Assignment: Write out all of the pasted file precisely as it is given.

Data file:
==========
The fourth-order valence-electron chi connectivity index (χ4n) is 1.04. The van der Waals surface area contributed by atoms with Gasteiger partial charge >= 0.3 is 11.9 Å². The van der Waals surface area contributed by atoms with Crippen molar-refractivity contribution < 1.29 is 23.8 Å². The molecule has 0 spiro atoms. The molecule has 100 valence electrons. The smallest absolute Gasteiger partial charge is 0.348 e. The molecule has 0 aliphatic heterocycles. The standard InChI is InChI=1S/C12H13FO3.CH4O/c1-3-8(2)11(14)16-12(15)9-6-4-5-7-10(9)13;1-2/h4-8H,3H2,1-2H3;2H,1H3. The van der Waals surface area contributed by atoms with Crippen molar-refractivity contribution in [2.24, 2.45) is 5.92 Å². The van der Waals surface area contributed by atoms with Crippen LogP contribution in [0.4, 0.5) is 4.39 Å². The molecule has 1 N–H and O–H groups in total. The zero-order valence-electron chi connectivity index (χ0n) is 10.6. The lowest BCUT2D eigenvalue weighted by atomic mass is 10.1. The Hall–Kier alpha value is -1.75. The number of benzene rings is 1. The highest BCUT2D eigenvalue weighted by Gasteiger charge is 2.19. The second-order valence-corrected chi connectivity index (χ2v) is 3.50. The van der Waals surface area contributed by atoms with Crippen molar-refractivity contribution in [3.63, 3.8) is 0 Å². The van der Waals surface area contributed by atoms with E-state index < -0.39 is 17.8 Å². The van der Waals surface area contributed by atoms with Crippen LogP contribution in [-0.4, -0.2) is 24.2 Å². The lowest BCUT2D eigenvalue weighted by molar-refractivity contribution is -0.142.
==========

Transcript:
The fourth-order valence-electron chi connectivity index (χ4n) is 1.04. The van der Waals surface area contributed by atoms with Gasteiger partial charge >= 0.3 is 11.9 Å². The van der Waals surface area contributed by atoms with Crippen molar-refractivity contribution < 1.29 is 23.8 Å². The molecule has 0 spiro atoms. The molecule has 100 valence electrons. The smallest absolute Gasteiger partial charge is 0.348 e. The molecule has 0 aliphatic heterocycles. The standard InChI is InChI=1S/C12H13FO3.CH4O/c1-3-8(2)11(14)16-12(15)9-6-4-5-7-10(9)13;1-2/h4-8H,3H2,1-2H3;2H,1H3. The van der Waals surface area contributed by atoms with Crippen molar-refractivity contribution in [2.24, 2.45) is 5.92 Å². The van der Waals surface area contributed by atoms with Crippen LogP contribution in [0.4, 0.5) is 4.39 Å². The molecule has 1 N–H and O–H groups in total. The zero-order valence-electron chi connectivity index (χ0n) is 10.6. The lowest BCUT2D eigenvalue weighted by atomic mass is 10.1. The Hall–Kier alpha value is -1.75. The number of benzene rings is 1. The highest BCUT2D eigenvalue weighted by Gasteiger charge is 2.19. The second-order valence-corrected chi connectivity index (χ2v) is 3.50. The van der Waals surface area contributed by atoms with Crippen molar-refractivity contribution in [3.63, 3.8) is 0 Å². The van der Waals surface area contributed by atoms with E-state index < -0.39 is 17.8 Å². The van der Waals surface area contributed by atoms with Crippen LogP contribution in [-0.4, -0.2) is 24.2 Å². The lowest BCUT2D eigenvalue weighted by molar-refractivity contribution is -0.142.